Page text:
For the first time since 1994, the world's best players won't be at the Olympics. While the NHL's absence detracts from the talent pool, the men's ice hockey tournament could be one of the most interesting in years.
With all due respect to the Russians and perhaps the Americans, Canada went into the last two Olympic hockey tournaments as the clear favorites and delivered – winning gold both at home in Vancouver in 2010 and in Sochi – the one the Russians were supposed to win, in 2014.
Apart from the hiccups that occurred at the first Winter Games involving National Hockey League (NHL) players in Nagano in 1998 and in Torino in 2006, Canada has been dominant in the tournament, having also beaten the Americans on their home ice in Salt Lake City in 2002. That's obviously a good thing if you happen to be Canadian, but not if you are a neutral fan.
The tournament in Pyeongchang, though, promises to be a completely different story. For the first time since 1994 the NHL is not shutting down for a couple of weeks to allow its players to take part in the Olympics, and although this disappointed many fans, some are coming around to the idea that this could be one of the most interesting Olympic hockey tournaments in years.
Difficult to gauge
This is because for the first time in a long time, the outcome is pretty unpredictable. In 2010 and 2014 even the casual fan would have been able to figure out who the favorites were, with no more than a cursory look at the nationalities of players on NHL rosters.
But this time, the general managers of hockey's top five or six nations in particular have really had to do their homework as they set about putting together what they believe are their countries' best-possible teams.
The Canadian federation, for example, was working on what was long a "Plan B" a year and a half before the start of the tournament. Hockey Canada appointed former Olympian Sean Burke (1988, 1992) as their national team's general manager all the way back in mid-2017.
Plan B became Plan A when the NHL finally announced last April that it would not interrupt its season for these Olympic Games. And when you look at the roster Burke and his scouting team have assembled, you will find a good number of names that will be familiar to NHL fans, but no superstars. The same can be said about the Swedish, American and Finnish squads.
Without their NHL stars like Carey Price (left) and Jonathan Toews (right), Canada may not have things all their own way
This is also true of the Russians, with the most recognizable names internationally being two-time Stanley Cup champion Pavel Datsyuk, Ilya Kovalchuk, and maybe Vadim Shipachyov who in October bolted from the Vegas Golden Knights, three games into their inaugural NHL season.
The KHL as the main talent pool
However, the Russians do look to have an edge on the rest, largely due to the fact that their country is the base for what is widely regarded as the second-best league in the world, the Kontinental Hockey League (KHL).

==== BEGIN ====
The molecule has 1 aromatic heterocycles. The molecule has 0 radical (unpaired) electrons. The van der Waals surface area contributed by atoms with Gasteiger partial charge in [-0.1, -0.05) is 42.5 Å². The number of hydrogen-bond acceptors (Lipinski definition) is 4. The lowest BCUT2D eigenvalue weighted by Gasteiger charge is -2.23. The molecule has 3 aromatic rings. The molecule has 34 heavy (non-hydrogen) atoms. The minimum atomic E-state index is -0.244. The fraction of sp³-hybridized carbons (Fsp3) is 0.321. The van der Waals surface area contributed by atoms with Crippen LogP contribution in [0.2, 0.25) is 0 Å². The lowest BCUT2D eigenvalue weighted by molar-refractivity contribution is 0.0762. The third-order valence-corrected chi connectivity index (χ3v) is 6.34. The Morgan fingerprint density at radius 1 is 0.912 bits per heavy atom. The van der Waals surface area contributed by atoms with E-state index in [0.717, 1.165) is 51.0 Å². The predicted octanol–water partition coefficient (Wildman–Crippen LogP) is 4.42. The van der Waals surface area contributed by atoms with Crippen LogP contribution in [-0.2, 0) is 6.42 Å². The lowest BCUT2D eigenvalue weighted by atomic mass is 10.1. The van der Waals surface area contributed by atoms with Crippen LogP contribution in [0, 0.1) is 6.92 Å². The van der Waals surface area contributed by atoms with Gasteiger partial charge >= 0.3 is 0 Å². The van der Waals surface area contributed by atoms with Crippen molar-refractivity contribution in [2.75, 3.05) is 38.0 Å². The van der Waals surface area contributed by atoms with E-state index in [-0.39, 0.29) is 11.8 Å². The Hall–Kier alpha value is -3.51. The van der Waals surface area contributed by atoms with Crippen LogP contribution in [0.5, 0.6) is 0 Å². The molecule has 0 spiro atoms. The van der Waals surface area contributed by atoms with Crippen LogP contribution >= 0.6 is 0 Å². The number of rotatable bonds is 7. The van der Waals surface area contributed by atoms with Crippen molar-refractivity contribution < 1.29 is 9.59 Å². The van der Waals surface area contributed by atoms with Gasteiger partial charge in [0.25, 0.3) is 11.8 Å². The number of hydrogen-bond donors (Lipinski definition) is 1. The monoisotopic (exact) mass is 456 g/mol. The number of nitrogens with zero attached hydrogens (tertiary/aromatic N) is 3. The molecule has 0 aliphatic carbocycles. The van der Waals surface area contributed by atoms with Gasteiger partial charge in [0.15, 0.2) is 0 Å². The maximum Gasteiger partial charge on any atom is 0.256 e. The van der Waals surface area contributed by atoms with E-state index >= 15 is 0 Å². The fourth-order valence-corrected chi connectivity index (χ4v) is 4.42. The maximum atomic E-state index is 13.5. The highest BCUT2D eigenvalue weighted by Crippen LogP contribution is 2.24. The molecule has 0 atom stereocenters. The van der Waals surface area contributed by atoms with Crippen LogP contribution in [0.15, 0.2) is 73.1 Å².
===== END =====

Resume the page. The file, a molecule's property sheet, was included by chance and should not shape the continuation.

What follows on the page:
The KHL is so strong that, not only does it provide the entire roster for the Russian team (who will be officially be competing not as Russians but under a "neutral" flag), but it is also where more than half of the players on Team Canada and the Czech Republic, as well as several of the Swedes and Finns earn their money. You'll even find that the US team has dipped into the KHL for four of its players.
Although the all-KHL Russians enter the tournament as the favorites, several other top teams also stand to benefit from the high level of competition in the world's second-best league. The Swedes and the Finns, due to their strong domestic leagues could well be capable of challenging the Russians for Olympic gold and, due to their sheer depth of talent – and preparation - the defending champions, Canada, must not be written off either.
The US victory over the Soviets in Lake Placid in 1980 was one of the biggest upsets in sporting history
What nobody really knows this time is how these top teams will compare when they hit the ice – or what previously unknown players could emerge in Pyeongchang as national heroes and international stars. Or could a new incarnation of the "Miracle on Ice" be on the cards – when a team of American college kids beat the otherwise dominant Soviets in Lake Placid in 1980?
Also interesting will be to see how the host South Koreans perform. South Korea is a long way from being among the game's elite but, to their credit when they found out they would host the 2018 Games, they put great efforts into raising the level of their national team. Led by their head coach, Stanley Cup champion Jim Paek, along with his assistant, Richard Park (more than 700 games played in the NHL), the South Koreans have just won promotion to the top level of international hockey and earned their right to compete at the world championship (to be hosted by Denmark in May) for the first time.
Could Germany be among the medals?
Finally, just to drive home the point about how open this tournament is: a Canadian radio commentator was recently heard speculating that maybe Germany could win gold. This comment was clearly made with tongue placed firmly in cheek. For despite the resurgence of the national team under head coach Marco Sturm and the presence of NHL veteran Christian Ehrhoff, given their relatively shallow talent pool, Germany are bound to miss their NHL players (seven in total), at least as much as any of their opponents will miss theirs.